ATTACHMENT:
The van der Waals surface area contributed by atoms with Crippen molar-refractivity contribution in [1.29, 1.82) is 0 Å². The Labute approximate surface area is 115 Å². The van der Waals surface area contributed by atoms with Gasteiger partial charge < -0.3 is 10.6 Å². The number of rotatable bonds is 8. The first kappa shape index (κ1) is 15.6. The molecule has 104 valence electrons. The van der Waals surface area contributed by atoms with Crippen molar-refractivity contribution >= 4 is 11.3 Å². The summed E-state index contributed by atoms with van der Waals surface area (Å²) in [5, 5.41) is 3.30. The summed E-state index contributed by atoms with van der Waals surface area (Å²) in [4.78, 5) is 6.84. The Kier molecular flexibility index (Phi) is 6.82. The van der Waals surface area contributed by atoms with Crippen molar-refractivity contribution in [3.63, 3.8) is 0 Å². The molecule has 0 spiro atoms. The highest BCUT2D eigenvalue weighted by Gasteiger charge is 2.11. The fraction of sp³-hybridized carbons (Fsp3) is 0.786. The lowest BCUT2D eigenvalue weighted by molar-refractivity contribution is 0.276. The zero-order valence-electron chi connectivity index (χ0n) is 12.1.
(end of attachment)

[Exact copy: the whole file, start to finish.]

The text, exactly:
The van der Waals surface area contributed by atoms with Crippen molar-refractivity contribution in [1.29, 1.82) is 0 Å². The Labute approximate surface area is 115 Å². The van der Waals surface area contributed by atoms with Gasteiger partial charge < -0.3 is 10.6 Å². The number of rotatable bonds is 8. The first kappa shape index (κ1) is 15.6. The molecule has 104 valence electrons. The van der Waals surface area contributed by atoms with Crippen molar-refractivity contribution >= 4 is 11.3 Å². The summed E-state index contributed by atoms with van der Waals surface area (Å²) in [5, 5.41) is 3.30. The summed E-state index contributed by atoms with van der Waals surface area (Å²) in [4.78, 5) is 6.84. The Kier molecular flexibility index (Phi) is 6.82. The van der Waals surface area contributed by atoms with Crippen molar-refractivity contribution in [3.63, 3.8) is 0 Å². The molecule has 0 spiro atoms. The highest BCUT2D eigenvalue weighted by Gasteiger charge is 2.11. The fraction of sp³-hybridized carbons (Fsp3) is 0.786. The lowest BCUT2D eigenvalue weighted by molar-refractivity contribution is 0.276. The zero-order valence-electron chi connectivity index (χ0n) is 12.1.